This was the final whisky to be revealed and is part of a tradition that has popped up over the past few years: one of the bottles in the range always seems to have been created specifically to annoy whisky geeks. The Collectivum is a blended malt whisky, vatting together spirit from all 28 of Diageo’s operating malt distilleries to create the first blend in the Special Releases. There’s been lots of speculation on the price, with assumptions of something rather big after the past couple of years of NAS Clynelish releases, but at £150 it’s surprisingly reasonable.
Nose: Chocolate cornflake cakes, red berries and waxy apples to start. Custard and cocoa sit underneath and a sprinkle of candied lemon lies on top.
Palate: Quite hot to start – it takes water well – with intense cinnamon and nutmeg spiciness. Orchard fruit comes in through the middle, surrounded by lemon and orange. Spice fades and then builds again, with liquorice and hints of smoke at the back.
Finish: Damp leaves and spice fading to chocolate milk.
Comment: A densely packed dram that needs time to reveal itself. A drop of water helps – while it’s great that the Special Releases are bottled at full strength, this one definitely needs a drop to show its full potential.
The fourth release of whisky from Convalmore, which closed in 1985. This one was matured in refill American-oak hogsheads and was all distilled on the the same day in 1984. Maureen pointed out that Convalmore fulfilled a very specific role when open, producing fruity and waxy whiskies for blending, but unfortunately during the 1980s’ downturn it was surplus to requirements and closed. Since then, its star has been rising and rumours of casks running out have been circulating.
Nose: Waxed apples and blanched almonds start, with mixed nuts jumping in with a squeeze of lemon. Zesty and floral touches sit on top with umami richness lying beneath. Water drops in orchard fruit, floral notes and a touch of acidity.
Palate: Really soft to start, with salty touches and lots of nutty notes: peanuts and creamy almond milk. Sweet candy necklaces follow with sweet-and-sour candied lemon peel. Water adds layers of creaminess and a hint of bitter barrel char.
Finish: Sweet cream and oily lemon zest. Char at the end.
Comment: The nuttiness surprised me, but works really well with the classic cream-and-apple character.
An experimental whisky from Glen Elgin, put together from a combination of European-oak bodega butts and hogsheads, and refill butts. Some of the spirit was distilled from wash fermented using pombe, a yeast more commonly used to make millet beer and first isolated in Africa – pombe is Swahili for beer. I’ve had a look around to find what flavours pombe is known to create, and opinion seems split, as it’s rarely used: more esters, fewer esters, more acidity, less acidity. I wasn’t sure what to expect.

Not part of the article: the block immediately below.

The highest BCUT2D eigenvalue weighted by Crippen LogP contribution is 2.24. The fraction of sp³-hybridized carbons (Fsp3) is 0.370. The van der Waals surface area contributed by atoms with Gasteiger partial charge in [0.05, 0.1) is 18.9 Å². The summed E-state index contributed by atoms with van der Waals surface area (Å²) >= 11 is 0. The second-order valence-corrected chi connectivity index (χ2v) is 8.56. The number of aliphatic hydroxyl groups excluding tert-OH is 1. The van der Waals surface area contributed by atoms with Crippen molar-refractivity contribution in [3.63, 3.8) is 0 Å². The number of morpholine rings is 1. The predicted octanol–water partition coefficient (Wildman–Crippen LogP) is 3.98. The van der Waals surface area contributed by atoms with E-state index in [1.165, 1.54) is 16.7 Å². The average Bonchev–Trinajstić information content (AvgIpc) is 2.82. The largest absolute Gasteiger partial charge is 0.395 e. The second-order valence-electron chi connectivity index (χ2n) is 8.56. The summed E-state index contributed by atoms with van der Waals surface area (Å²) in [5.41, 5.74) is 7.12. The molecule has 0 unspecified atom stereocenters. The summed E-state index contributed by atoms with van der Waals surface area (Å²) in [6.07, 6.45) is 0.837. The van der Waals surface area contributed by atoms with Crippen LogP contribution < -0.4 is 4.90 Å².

Nose: Apple boiled sweets, toffee apples and freshly sliced apples to start – a big bowl of appley flavour. Lemon and honey roll in behind that along with foam bananas and a touch of tangerine.
Palate: Sweet and sharp at first, with candied lemons and sherbert. That steps to one side to reveal a pool of rich runny and crystallised honey surrounded by grippy apple skin. Darker woody notes appear around the edges along with a sprinkle of desiccated coconut.
Finish: More honey is joined by nutty hints: almonds, almond skin and toffee-covered hazelnuts.
Comment: I’m not sure what the pombe adds (if anything), but this had loads of fruit, with a tasty honey-and-apple core.
The most affordable bottle in the range as well as the most popular entry each year. Traditionally it’s a youthful and intense Lagavulin showing off the maritime side of the distillery’s character. However, with last year’s celebratory 8-year-old release still on the shelves, does this offer something different?
Nose: Mulchy leaves and meaty peat smoke with ash and mineral-laden smokiness building behind. Coal stoves emerge from the smoke with a layer of sweet peat on top, and a flash of mint. Water releases a burst of sea-spray and gentle oiliness.
Palate: Salted peanuts and green leaves surrounded by clouds of sweet peat smoke. Coal dust and char appear, with sharp apple, lemon and a touch of ash close behind. Water brings sweetness and an underlying layer of rich chocolate.
Finish: Citrusy smoke fades to coal dust. Liquorice and black pepper remain.